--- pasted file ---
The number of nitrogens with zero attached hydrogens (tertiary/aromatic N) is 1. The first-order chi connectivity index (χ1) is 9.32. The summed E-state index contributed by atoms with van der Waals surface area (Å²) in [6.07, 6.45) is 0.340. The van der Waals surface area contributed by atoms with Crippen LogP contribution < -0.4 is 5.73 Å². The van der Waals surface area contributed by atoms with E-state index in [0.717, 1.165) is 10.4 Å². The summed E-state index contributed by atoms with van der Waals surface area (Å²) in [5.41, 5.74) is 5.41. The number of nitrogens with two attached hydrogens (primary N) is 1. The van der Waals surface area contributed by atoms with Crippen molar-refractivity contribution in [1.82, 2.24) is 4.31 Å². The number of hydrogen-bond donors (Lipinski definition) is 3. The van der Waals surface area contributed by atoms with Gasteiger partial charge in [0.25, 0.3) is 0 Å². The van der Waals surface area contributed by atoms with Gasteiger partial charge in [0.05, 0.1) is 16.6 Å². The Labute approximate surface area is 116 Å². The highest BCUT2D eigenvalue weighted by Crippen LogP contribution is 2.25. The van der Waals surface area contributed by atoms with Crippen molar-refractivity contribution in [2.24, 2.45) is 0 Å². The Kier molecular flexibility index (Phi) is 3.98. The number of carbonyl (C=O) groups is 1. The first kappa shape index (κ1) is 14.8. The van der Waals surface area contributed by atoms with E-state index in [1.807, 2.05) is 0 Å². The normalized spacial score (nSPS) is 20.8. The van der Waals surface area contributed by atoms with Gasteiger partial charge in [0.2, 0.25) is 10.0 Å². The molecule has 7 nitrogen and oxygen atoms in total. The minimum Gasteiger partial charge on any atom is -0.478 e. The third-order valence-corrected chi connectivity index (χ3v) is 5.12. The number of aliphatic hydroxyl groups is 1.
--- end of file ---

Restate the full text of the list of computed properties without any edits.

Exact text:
The number of nitrogens with zero attached hydrogens (tertiary/aromatic N) is 1. The first-order chi connectivity index (χ1) is 9.32. The summed E-state index contributed by atoms with van der Waals surface area (Å²) in [6.07, 6.45) is 0.340. The van der Waals surface area contributed by atoms with Crippen LogP contribution < -0.4 is 5.73 Å². The van der Waals surface area contributed by atoms with E-state index in [0.717, 1.165) is 10.4 Å². The summed E-state index contributed by atoms with van der Waals surface area (Å²) in [5.41, 5.74) is 5.41. The number of nitrogens with two attached hydrogens (primary N) is 1. The van der Waals surface area contributed by atoms with Crippen molar-refractivity contribution in [1.82, 2.24) is 4.31 Å². The number of hydrogen-bond donors (Lipinski definition) is 3. The van der Waals surface area contributed by atoms with Gasteiger partial charge in [0.25, 0.3) is 0 Å². The van der Waals surface area contributed by atoms with Gasteiger partial charge in [0.05, 0.1) is 16.6 Å². The Labute approximate surface area is 116 Å². The highest BCUT2D eigenvalue weighted by Crippen LogP contribution is 2.25. The van der Waals surface area contributed by atoms with Crippen molar-refractivity contribution in [2.24, 2.45) is 0 Å². The Kier molecular flexibility index (Phi) is 3.98. The number of carbonyl (C=O) groups is 1. The first kappa shape index (κ1) is 14.8. The van der Waals surface area contributed by atoms with E-state index in [1.807, 2.05) is 0 Å². The normalized spacial score (nSPS) is 20.8. The van der Waals surface area contributed by atoms with Gasteiger partial charge in [0.2, 0.25) is 10.0 Å². The molecule has 7 nitrogen and oxygen atoms in total. The minimum Gasteiger partial charge on any atom is -0.478 e. The third-order valence-corrected chi connectivity index (χ3v) is 5.12. The number of aliphatic hydroxyl groups is 1.